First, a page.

Ethanol Plant at Oshawa Harbour

 

 
For a number of years there has been a proposal to build an ethanol refinery at Oshawa Harbour. When The Federal Government created the Oshawa Port Authority last year, they included a parcel of land known as Gifford's Hill which the Port Authority immediately offered to Farmtech to build their refinery. This would be located at the lower right of the picture here. As you can see it is immediately adjacent to a large wetland.

This is Oshawa's Second Marsh, shown above, a provincially significant wetland and the largest urban wetland between Niagara to the Bay of Quinte.

DurhamCLEAR opposes this project on a number of fronts:

  • a large industrial project is an inappropriate use for such a sensitive site.
  • the proposed facility has repeatedly tried to get environmental approvals from both the provincial and federal governments and in each case they have withdrawn their applications before a decision was rendered
  • the facility is opposed by both the City Council of Oshawa and the Regional Council of Durham
  • ethanol is not the clean fuel it was once reputed to be - the carbon footprint is no better than gasoline
  • the feedstock for for this plant would be corn and the land where it is grown could be much better used to produce food.

The Port Authority originally said that construction would start last fall (2012) but they hadn't done their due diligence. Before they could do anything, federal regulations required them to do a land use plan which is subject to public consultation.

They also need environmental approvals. The Port Authority consists entirely of Conservative appointees - most with close connections with Whitby-Oshawa MP and Finance Minister, Jim Flaherty. It seems apparent that they felt they could squeeze through the cracks between federal and provincial authority, especially after the federal government gutted federal environmental rules in the budget bill last spring. However the Ontario Ministry of the Environment has told them that they still need their approval.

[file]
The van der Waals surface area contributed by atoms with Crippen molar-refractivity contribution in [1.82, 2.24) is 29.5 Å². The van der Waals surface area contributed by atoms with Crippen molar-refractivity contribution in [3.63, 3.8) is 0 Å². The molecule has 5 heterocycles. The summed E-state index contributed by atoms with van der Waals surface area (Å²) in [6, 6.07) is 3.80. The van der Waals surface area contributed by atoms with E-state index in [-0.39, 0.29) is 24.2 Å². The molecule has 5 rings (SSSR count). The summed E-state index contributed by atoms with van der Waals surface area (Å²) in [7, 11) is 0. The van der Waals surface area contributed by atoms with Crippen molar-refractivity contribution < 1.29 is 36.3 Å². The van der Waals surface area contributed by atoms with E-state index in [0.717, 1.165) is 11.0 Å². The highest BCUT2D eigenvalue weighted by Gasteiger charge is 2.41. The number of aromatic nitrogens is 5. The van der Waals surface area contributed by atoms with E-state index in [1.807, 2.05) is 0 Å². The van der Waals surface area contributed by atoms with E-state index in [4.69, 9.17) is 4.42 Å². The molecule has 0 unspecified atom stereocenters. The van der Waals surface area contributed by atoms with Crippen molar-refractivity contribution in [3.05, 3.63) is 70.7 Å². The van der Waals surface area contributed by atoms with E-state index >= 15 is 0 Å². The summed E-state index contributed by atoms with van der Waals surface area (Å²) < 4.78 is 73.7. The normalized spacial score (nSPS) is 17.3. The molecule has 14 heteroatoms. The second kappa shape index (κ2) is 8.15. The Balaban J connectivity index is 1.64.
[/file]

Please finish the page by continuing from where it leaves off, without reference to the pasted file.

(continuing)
Public opposition to an ethanol plant on the lakeshore was fast and fierce. A grassroots organization sprang up almost immediately. Friends of Oshawa's Waterfront has launched numerous initiatives including alawn sign campaign (the S end of Oshawa is covered with signs) petitions and public information meetings. For further information, visit their Facebook page at https://www.facebook.com/groups/255348927917377/permalink/330697703715832/

A second organization, Friends of the Second Marsh, has also been fighting the project. 'Friends' has been in existence for a number of years and has been trying to get funding to establish the Ontario Wetlands Centre on the shores of the marshas an educational and recreational attraction. You can find further information athttp://secondmarsh.outdoorontario.ca/index.html. Friends of the Second Marsh is prepared to take Farmtech and/or the Port Authority to court if the project proceeds.

Oshawa City Council has also reiterated its opposition to the plant. They point out that there are much better places to build it such as Brock Township which has offered to find a location for it.

Opposition to the plan has solidified in recent months because of 2 accidents in the Port area. In November there was a spill of 33% Magnesium Chloride into the Harbour from a ship and in January there was a major fire at the McAshphalt plant immediately north of the proposed ethanol site. A thick plume of black smoke drifted more than 10 miles east for much of the day.